by Mike Ratliff
1 Brethren, my heart’s desire and my prayer to God for them is for their salvation. 2 For I testify about them that they have a zeal for God, but not in accordance with knowledge. 3 For not knowing about God’s righteousness and seeking to establish their own, they did not subject themselves to the righteousness of God. 4 For Christ is the end of the law for righteousness to everyone who believes. (Romans 10:1-4 NASB)
I am sure when our Lord told His disciples on the Mount of Olives (Matthew 5:14-16), “You are the light of the world. A city set on a hill cannot be hidden; nor does anyone light a lamp and put it under a basket, but on the lampstand, and it gives light to all who are in the house. Let your light shine before men in such a way that they may see your good works, and glorify your Father who is in heaven…” that there were some who were getting the idea that the way of our Lord was some form of works righteousness that was at a higher, but better level than that of the Scribes and Pharisees who were all about legalism. Some today still have that idea. However, He followed that statement with this one in vv 17-20, “Do not think that I came to abolish the Law or the Prophets; I did not come to abolish but to fulfill. For truly I say to you, until heaven and earth pass away, not the smallest letter or stroke shall pass from the Law until all is accomplished. Whoever then annuls one of the least of these commandments, and teaches others to do the same, shall be called least in the kingdom of heaven; but whoever keeps and teaches them, he shall be called great in the kingdom of heaven. For I say to you that unless your righteousness surpasses that of the scribes and Pharisees, you will not enter the kingdom of heaven.” So, what was our Lord teaching here? He wasn’t teaching us to follow legalism, that is, that our righteousness is somehow obtained by a strict adherence to the Law of Moses was He? Paul was very clear in the book of Galatians that no one ever obtained the righteousness of God that way.
The key to understanding this passage is found in v20, “For I say to you that unless your righteousness surpasses that of the scribes and Pharisees, you will not enter the kingdom of heaven.”
Here is v20 from the NA28, “Λέγω γὰρ ὑμῖν ὅτι ἐὰν μὴ περισσεύσῃ ὑμῶν ἡ δικαιοσύνη πλεῖον τῶν γραμματέων καὶ Φαρισαίων, οὐ μὴ εἰσέλθητε εἰς τὴν βασιλείαν τῶν οὐρανῶν.”
Here is my personal translation, “I say for you, unless your righteousness might exceed that of the scribes and Pharisees, you will never come into the kingdom of heaven.”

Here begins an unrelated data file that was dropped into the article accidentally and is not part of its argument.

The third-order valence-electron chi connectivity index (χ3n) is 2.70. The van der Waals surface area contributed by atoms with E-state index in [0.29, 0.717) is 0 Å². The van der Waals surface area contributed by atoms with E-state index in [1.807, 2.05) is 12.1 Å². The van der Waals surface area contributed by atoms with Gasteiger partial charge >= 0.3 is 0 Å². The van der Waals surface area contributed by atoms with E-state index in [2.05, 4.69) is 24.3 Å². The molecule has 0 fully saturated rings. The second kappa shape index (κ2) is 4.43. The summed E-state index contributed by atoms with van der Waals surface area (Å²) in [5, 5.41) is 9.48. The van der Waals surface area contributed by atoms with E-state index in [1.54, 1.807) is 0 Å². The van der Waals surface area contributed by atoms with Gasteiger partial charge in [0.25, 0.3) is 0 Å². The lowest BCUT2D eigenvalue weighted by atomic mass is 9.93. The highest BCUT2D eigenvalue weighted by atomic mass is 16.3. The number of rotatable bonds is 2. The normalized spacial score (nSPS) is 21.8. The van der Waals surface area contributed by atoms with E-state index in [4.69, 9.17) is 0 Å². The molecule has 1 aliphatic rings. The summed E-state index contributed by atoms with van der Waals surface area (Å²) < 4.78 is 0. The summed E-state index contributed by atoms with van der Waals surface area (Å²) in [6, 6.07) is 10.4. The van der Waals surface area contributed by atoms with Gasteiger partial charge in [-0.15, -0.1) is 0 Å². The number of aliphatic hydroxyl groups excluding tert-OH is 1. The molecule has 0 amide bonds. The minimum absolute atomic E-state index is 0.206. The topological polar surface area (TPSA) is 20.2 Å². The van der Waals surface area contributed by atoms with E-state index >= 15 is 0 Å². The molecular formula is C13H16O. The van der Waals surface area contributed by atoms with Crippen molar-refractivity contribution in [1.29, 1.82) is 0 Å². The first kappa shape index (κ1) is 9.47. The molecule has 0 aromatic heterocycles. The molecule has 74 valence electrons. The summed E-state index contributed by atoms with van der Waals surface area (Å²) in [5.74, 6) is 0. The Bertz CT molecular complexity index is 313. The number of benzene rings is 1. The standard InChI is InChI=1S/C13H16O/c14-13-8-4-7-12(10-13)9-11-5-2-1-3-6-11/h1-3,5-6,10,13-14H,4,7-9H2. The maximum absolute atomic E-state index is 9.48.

The Law was completely fulfilled in Christ. His perfect obedience was the perfect Righteousness that God sees when He imputes it to all whom He justifies. The word “righteousness” in this passage translates the word δικαιοσύνη or dikaiosunē, which can mean “righteousness, innocence, justice, justification.” It is not inappropriate to say that the Apostle Paul, in his letters, attempts to answer the question Job asks in Job 9:2: “But how can a mortal be righteous with God?” The main passage in Paul that discusses this question and this word is Romans 3.
While it is not stated as frequently as in the Old Testament, the New Testament affirms the righteous and sinless character of God. In Romans 3:5, Paul affirms “God’s righteousness.”
5 But if our unrighteousness demonstrates the righteousness of God, what shall we say? The God who inflicts wrath is not unrighteous, is He? ( I am speaking in human terms.) (Romans 3:5 NASB)
Human beings were created in the image of God, which means in part the ability to live righteous, sinless lives (Ephesians 4:24). But Adam sinned in the Garden, and through the sin of that one man, all their descendants “were made sinners” (Romans 5:19). As a result, we are unrighteous and deserve condemnation and death (5:16-18; 6:23).
How can we then get right with God? How can our Righteousness exceed that of the Scribes and Pharisees? God has revealed a way: This righteousness from God comes through faith in Jesus Christ to all who believe” (Romans 3:22). In other words, Jesus, the Righteous One, lived a sinless life and died an atoning death. He now offers His “righteousness” to us by faith, so that we can be “declared righteous” before His throne. This process of justification by faith goes all the way to Abraham, who “believed God, and it was credited to him as righteousness” (Romans 4:3, 5, 9; Galatians 3:6). All those, then who believe in Jesus are credited with righteousness and have Abraham as their father (4:11-12). Keeping the Law plays no role in being counted as righteous in His sight (Romans 10:1-10; Galatians 3:21; Philippians 3:9); rather, God’s grace is at work.
On the other hand, it does not mean that obedience to God’s Law has no role to play in the life of the believer. Those who have been justified by faith have been set free from sin and thus must offer themselves to God “as instruments of righteousness” (Romans 6:11-14). We find God’s will for us described in the inspired Scriptures through which we receive “training in righteousness” (2 Timothy 3:16-17). It is impossible for those who have been born of God not to do what is right (1 John 3:7-10). Our Lord said that those who belong to Him “hunger and thirst for righteousness” (Matthew 5:6).
There is also a future aspect to righteousness when God does judge the world by His standard of righteousness (Acts 17:31). On that day of days, we “will reap a harvest of righteousness and peace” (Hebrews 12:11) and thus become fully righteous; this is our Christian hope (Galatians 5:5).
Righteousness, like salvation, is a gift that we receive from God when we believe. It is a present reality in our lives, and is a future hope toward which we aspire. Does your righteousness exceed that of the Scribes and the Pharisees?
Soli Deo Gloria!